“Secure property in hand leads to peace in mind.”

Mencius, Famous Confucian Philosopher


 

By Realttorney

 

The family is the basic social unit in our society. But sadly, not all unions last. Since divorce is not recognized in the Philippines, the next best thing to avail of is annulment of marriage under the provisions of the Family Code of the Philippines.

The annulment process brings unnecessary stress, tension and frustration. It may have started a day after the wedding or the day after your first-born was delivered. Oftentimes, a lot of married couple suffer silently as both drift further and further apart. But they decide to continue being together for the sake of the children or other important consideration.

Yet, there comes a point when the suffering is too much and it becomes unbearable. And the only way out of the relationship is to seek to break the marriage bond so that the couple can go their separate ways.

Aside from confusion it brings to the children as one spouse leave the family home, the annulment process becomes a battle of control of the properties – real and personal. The distribution of such properties is the second most contentious issue in a petition for the nullity of marriage, the first being the custody of the minor child or children.

When the petition is filed before the Court, all assets have been identified and a prayer for the permanent custody of the children has been made the question arises, can you sell your real properties while the annulment case is pending in court?

 

Here are six guide questions to help you determine your plan of action during the pendency of the petition for the absolute nullity of marriage:

 

  1. Do you have a PRE-NUPTIAL AGREEMENT? A pre-nuptial agreement is also known as “marriage settlement” in the Family Code of the Philippines. It is an agreement between the future spouses that fix or identify the property relations that will govern during their marriage.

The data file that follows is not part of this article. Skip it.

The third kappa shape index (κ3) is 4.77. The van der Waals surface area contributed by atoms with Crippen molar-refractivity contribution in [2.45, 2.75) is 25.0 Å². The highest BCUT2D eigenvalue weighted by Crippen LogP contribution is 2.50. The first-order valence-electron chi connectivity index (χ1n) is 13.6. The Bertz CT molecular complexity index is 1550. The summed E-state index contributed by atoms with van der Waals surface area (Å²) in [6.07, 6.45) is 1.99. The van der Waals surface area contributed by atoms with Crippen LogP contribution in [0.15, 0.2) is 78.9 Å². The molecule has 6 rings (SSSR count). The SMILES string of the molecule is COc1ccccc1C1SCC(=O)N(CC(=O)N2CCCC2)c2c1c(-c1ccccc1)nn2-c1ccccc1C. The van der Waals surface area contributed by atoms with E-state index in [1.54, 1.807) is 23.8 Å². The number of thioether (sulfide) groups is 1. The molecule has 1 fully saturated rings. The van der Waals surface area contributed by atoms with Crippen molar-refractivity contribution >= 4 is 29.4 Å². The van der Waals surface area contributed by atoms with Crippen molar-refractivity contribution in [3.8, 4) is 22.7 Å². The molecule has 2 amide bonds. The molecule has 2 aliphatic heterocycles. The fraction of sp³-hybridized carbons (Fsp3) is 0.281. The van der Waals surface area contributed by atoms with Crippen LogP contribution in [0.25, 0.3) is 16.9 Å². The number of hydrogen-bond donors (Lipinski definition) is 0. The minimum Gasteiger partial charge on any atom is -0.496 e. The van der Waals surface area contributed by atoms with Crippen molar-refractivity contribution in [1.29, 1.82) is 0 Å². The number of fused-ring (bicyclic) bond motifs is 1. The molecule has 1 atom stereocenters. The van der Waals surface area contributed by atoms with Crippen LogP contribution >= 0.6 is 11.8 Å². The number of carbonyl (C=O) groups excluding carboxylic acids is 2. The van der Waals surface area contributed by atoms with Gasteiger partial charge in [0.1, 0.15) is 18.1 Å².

According to Article 75 of the Family Code, ”the future spouses may, in the marriage settlements, agree upon the regime of absolute community, conjugal partnership of gains, complete separation of property, or any other regime.” The provisions of the pre-nuptial agreement of the spouses will allow or limit the sale of the properties acquired during marriage.

For example, if the spouses agree on a complete separation of property in their pre-nuptial agreement then there will be no limitation in selling the properties acquired during marriage. It is different when it comes to the other property regime, which will be discussed below.

 

  1. What is the property relations between the husband and the wife? The date when you got married determines what kind of property relations governs the marriage, absent a pre-nuptial agreement. It is important to know that the Family Code of the Philippines (Executive Order No. 209, Series of 1987) became effective on August 3, 1988.

Hence, all property of marriages celebrated before the effectivity of the Code is presumed to belong to the conjugal partnership, unless it be proved that it pertains exclusively to the husband or the wife.

In contrast, all property of marriages celebrated on the day and after the effectivity of the Family code is presumed to belong to the absolute community.